Rogers: A poet’s seed, planted
In another life in another ski town, I served on the board of an organization that aspired to emulate the Aspen Institute, at least so far as raising the intellectual and artistic level of its community. We didn’t come close.
Thank Walter Paepcke, whose inspiration in 1949 to celebrate Johann Wolfgang von Goethe set up Aspen as the ski town among ski towns. I love that one of my favorite classical novels is by Goethe: “The Sorrows of Young Werther.” And that this poet/novelist served as seed.
I thought this while attending an Aspen Words presentation at the Paepcke Auditorium with the author of “The Body Keeps the Score,” Dr. Bessel van der Kolk, amid a packed house.
The Aspen Institute emerged from a gathering to celebrate a late-1700s German writer into one of the great thought-leading organizations on Earth today. It attracts the very best and brightest to this former mining town that just happens to have some ski slopes amid gorgeous mountains — like all the other Colorado ski towns.
Aspen Words, a tiny twig on a sprawling tree of academic and artistic life, attracted me to Aspen before I lived here for their presentations like the other night and for one of the top writers’ conferences in the nation.
But the working end of the institute long ago transplanted to Washington, D.C., and bloomed or at least has gushed oceans of words on myriad topics, and I’m sure contributed to the greater good of the planet. I truck in words, too, and so understand they matter, though I’m more happily provincial and embedded in the everyday din of small-town America. To each our own, right?
A visit to the Aspen Institute website will give you a clue of just how provincial we denizens are in actual Aspen. Something like 1,400 employees, a board of 74, office locations around the world. The organization is an idea leader in just about every major issue you might think of. It’s enough of an international player that I wonder how many of the people connected to the Aspen Institute have set foot in real Aspen.
This isn’t the world according to Goethe anymore. Actual Aspen serves mainly as a handy event venue now, as far as the institute is concerned. A very nice one, to be sure.
For the institute, Aspen is a vestige in a name, a leaf for a logo, an inspiration, the mecca. For Aspen in real life, the institute might the biggest single reason it is Aspen, for better and worse.
Chicago industrialist Walter Paepcke showed up in Aspen in the mid-1940s, no doubt among the first to begin ruining everything, from a certain perspective. He and partners founded the Aspen Skiing Co., which along with chairlifts and an airport helped make Aspen an early magnet for something besides the played-out silver mines.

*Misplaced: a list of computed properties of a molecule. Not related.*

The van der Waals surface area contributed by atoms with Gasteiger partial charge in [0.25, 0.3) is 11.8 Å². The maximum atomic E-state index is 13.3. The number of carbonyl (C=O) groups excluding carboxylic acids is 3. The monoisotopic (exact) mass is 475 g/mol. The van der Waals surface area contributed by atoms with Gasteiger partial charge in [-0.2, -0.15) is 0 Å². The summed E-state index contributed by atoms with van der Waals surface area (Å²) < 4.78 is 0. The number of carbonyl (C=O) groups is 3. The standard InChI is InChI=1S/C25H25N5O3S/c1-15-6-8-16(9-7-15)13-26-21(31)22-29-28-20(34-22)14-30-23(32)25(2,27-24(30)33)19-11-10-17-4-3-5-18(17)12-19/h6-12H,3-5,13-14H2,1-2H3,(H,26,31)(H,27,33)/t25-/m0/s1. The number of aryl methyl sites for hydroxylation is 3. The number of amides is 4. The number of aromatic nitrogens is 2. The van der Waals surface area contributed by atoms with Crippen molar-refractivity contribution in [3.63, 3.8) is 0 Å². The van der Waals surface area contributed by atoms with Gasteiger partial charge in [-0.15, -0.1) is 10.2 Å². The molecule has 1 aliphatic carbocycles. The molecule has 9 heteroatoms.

Other ski areas in America followed, of course, but he and wife Elizabeth seeded and nurtured the intellectual and artistic life of the community, too, mainly through the Aspen Institute, in a way that attracted the best, the brightest and, yes, the wealthiest through the decades. Even if the institute itself has largely left, the old campus and the inspiration very much live on.
The other ski towns where I lived and worked for a quarter of a century could never catch up to this gem. Park City can have Sundance and even the Olympics, like then-Squaw Valley, now Palisades Tahoe. They’re still just ski towns, wonderful ski towns, but not Aspen, nowhere near.
Great skiing certainly is a hallmark here, but that isn’t what sets Aspen apart. There are other ski hills, some better. No, it’s the infectious idea that started with honoring Goethe and continued to this day with bold work in open space, affordable housing, progressive policing, psychedelics as medicine, countering climate change, the greenest municipal building codes in the land, and that kind of energy and independent ways of thinking all around. All this began with Paepcke, or maybe Goethe.
Yes, to be sure, that extra allure exacerbates the litany of difficulties for regular working folk common to every ski and beach town. Living poor or middle class among such wealth is hard. Only thing harder might be the unpainted heartland towns with no money at all. The dull suburbs don’t seem much of an answer, either, for different reasons, and the big cities even less so for people who would choose a ski town, much less for the enlightened and extremely well-heeled.
My connection to the Aspen Institute comes entirely from Aspen Words, whose sphere of influence extended to a writing group I joined in Glenwood Springs years ago and drew me out of my less literary valley.
In Aspen Words and their associated writers’ networks, I found community.
Aspen Times Editor Don Rogers can be reached at firstname.lastname@example.org.